Investigations of local scaling relationships enable prediction of community patterns of population density and resource use; provide important links among individual-, population-, and community-level processes in ecology; and clarify mechanisms underlying resource partition in ecological communities . By providing the first direct measurement of the size-energy relationship, and by controlling for factors that have often confounded previous studies, our study enabled new insights into the form of the local size-energy relationship. Specifically, our study is consistent with the idea that energy use is independent of body size. Our results were robust to the energy regulation assumption used, and suggest that shallower-than-expected relationships of body size to density and metabolism may combine to produce energetic equivalence at local scales. Our study focused on foragers on shared, limiting resources in communities because competition for resources is the proposed mechanism underlying energetic equivalence, but such results can be extended to multi-trophic communities , , , , , .
In addition to directly evaluating the size-energy relationship, our study compared alternative methods to understand this relationship at the community scale. Our direct method of measurement of the size-energy relationship contrasts sharply with interpretations that would have been derived from the conventional indirect method, suggesting that the size-density relationship in a community cannot be used to infer the size-energy relationship. Further, the differences we observed in size-density relationships between our local study and past global studies highlight that body size relationships may describe distinct phenomena, be generated by differing mechanisms, and exhibit contrasting patterns at different spatial scales.
More broadly, our focus in this study was on evaluating size-energy hypotheses, and our finding that energy intake was independent of body size (Fig. 2) was consistent with the energetic equivalence hypothesis. This finding is of particular interest for ecological theory, since energetic equivalence implies that small and large animals will produce similar amounts of biomass over time ; population growth and carrying capacities will be related predictably to body size ; resources will be used at similar rates by groups of organisms of different sizes ; and community assembly will not be driven by or oriented around an optimal body size . Our findings therefore have important implications for predicting species interactions and for understanding many aspects of community structure and dynamics.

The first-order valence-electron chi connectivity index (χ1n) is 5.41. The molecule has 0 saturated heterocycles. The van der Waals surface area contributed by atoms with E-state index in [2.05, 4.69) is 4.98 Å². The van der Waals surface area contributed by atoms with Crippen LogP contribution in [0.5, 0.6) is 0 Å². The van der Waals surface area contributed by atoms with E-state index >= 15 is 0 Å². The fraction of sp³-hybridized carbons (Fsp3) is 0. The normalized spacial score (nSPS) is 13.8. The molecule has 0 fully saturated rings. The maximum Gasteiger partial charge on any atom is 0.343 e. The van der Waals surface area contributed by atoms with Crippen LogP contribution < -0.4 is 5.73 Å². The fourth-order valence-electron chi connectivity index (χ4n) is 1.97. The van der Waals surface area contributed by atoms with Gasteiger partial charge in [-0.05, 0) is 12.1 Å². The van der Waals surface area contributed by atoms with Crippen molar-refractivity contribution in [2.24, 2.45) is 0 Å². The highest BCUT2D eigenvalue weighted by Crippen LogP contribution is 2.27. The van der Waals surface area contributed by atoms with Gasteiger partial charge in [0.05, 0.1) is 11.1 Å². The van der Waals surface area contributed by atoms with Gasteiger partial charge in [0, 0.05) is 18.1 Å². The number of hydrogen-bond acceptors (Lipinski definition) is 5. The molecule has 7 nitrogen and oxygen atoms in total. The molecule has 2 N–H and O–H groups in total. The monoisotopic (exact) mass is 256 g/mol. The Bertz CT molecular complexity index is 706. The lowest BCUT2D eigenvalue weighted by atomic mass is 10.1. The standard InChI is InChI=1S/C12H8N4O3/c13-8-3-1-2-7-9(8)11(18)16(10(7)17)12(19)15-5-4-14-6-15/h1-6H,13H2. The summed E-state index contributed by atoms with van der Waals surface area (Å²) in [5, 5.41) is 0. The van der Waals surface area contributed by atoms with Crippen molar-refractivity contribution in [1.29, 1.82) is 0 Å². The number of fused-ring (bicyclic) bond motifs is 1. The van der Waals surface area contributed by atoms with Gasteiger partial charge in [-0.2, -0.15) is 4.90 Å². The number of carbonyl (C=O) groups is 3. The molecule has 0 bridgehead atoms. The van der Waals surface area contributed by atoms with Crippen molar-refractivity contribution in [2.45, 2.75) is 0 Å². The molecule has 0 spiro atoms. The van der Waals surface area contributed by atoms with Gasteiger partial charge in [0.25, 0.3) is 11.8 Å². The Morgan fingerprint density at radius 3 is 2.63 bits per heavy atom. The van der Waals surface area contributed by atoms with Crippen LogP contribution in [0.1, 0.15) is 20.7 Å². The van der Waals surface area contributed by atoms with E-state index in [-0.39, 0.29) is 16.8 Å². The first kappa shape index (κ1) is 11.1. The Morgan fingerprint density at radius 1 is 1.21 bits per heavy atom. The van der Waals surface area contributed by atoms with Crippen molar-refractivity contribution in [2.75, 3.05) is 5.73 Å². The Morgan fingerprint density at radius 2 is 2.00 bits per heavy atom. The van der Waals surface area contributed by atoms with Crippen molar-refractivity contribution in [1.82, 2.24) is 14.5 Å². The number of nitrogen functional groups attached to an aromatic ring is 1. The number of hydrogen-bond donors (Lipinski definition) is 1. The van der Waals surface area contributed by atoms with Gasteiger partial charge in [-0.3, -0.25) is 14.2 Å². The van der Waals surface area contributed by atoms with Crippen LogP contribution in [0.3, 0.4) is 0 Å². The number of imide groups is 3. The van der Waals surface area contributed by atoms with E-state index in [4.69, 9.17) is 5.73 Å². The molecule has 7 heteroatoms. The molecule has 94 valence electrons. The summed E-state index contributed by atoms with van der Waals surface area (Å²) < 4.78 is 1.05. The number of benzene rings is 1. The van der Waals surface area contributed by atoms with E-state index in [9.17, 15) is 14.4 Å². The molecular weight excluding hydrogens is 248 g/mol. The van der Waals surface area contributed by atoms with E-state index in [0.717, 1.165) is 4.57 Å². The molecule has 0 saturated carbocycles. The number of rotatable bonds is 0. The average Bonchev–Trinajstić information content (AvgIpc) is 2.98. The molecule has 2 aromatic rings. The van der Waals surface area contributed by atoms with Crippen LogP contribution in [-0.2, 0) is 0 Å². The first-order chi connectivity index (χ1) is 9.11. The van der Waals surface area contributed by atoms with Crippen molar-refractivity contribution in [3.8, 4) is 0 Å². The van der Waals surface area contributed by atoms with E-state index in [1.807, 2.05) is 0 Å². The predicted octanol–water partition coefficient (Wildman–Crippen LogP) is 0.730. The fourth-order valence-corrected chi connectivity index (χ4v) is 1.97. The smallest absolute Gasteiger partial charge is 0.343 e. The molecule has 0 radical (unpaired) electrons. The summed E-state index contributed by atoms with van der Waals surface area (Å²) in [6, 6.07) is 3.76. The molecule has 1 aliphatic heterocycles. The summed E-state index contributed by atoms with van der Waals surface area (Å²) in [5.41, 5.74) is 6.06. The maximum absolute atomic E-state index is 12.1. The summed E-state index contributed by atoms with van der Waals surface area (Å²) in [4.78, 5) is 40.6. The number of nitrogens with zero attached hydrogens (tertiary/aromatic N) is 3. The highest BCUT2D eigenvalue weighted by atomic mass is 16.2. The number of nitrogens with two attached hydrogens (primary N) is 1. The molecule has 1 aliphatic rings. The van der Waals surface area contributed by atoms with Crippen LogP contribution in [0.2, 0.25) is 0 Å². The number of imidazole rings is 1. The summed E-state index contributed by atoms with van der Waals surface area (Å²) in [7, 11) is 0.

Methods for direct measurement of energy intake by frugivores.
We thank Madagascar National Parks, the Universities of Antsiranana and Antananarivo, Madagascar Institut pour la Conservation des Ecosystèmes Tropicaux, Madagascar CAFF/CORE, Direction des Eaux et Forêts, Missouri Botanical Garden, and the villagers of Mahamasina for cooperation; J. Jamildine, M. Jaoravo, J. Robert, P. Randrianantenaina, R. Andrianjaka, S. Rakotondriabe, G. Papan'i Dada, and K. Arison for field assistance; A. Abdel Cader, L. Miadana, and the Ankarana staff and guides for logistical support; D. Van Vuren for advice and support; and D. Van Vuren, D. Kelt, A. Sih, R. Greenberg, N. Isaac, E. White, and an anonymous reviewer for comments on previous versions of the manuscript.
Analyzed the data: BJS. Wrote the paper: BJS. Conceived of project: BJS. Developed conceptual framework: BJS ALF. Designed observations: BJS ALF JEH EA. Managed field teams: BJS JEH. Collected data: BJS ALF JEH EA. Edited the manuscript: BJS ALF JEH.
- 1. Kleiber M (1975) The Fire of Life, 2nd edition. New York: Krieger.
- 2. Brown JH, Gillooly JF, Allen AP, Savage VM, West GB (2004) Toward a metabolic theory of ecology. Ecology 85: 1771–1789.
- 3. Brown JH, Maurer BA (1989) Macroecology: the division of food and space among species on continents. Science 243: 1145–1150.
- 4. Blackburn TM, Gaston KJ (1996) On being the right size: different definitions of ‘right’. Oikos 75: 551–557.
- 5. White EP, Ernest SKM, Kerkhoff AJ, Enquist BJ (2007) Relationships between body size and abundance in ecology. Trends in Ecology & Evolution 22: 323–330.
- 6. Damuth J (1981) Population-density and body size in mammals. Nature 290: 699–700.
- 7. Nee S, Read AF, Greenwood JJD, Harvey PH (1991) The relationship between abundance and body size in British birds. Nature 351: 312–313.
- 8. Savage VM, Gillooly JF, Brown JH, West GB, Charnov EL (2004) Effects of body size and temperature on population growth. American Naturalist 163: 429–441.
- 9. Enquist BJ, West GB, Brown JH (2009) Extensions and evaluations of a general quantitative theory of forest structure and dynamics. Proceedings of the National Academy of Sciences of the United States of America 106: 7046–7051.
- 10. Allen AP, Brown JH, Gillooly JF (2002) Global biodiversity, biochemical kinetics, and the energetic-equivalence rule. Science 297: 1545–1548.
- 11. Russo SE, Robinson SK, Terborgh J (2003) Size-abundance relationships in an Amazonian bird community: implications for the energetic equivalence rule. American Naturalist 161: 267–283.
- 12. Griffiths D (1992) Size, abundance, and energy use in communities. Journal of Animal Ecology 61: 307–315.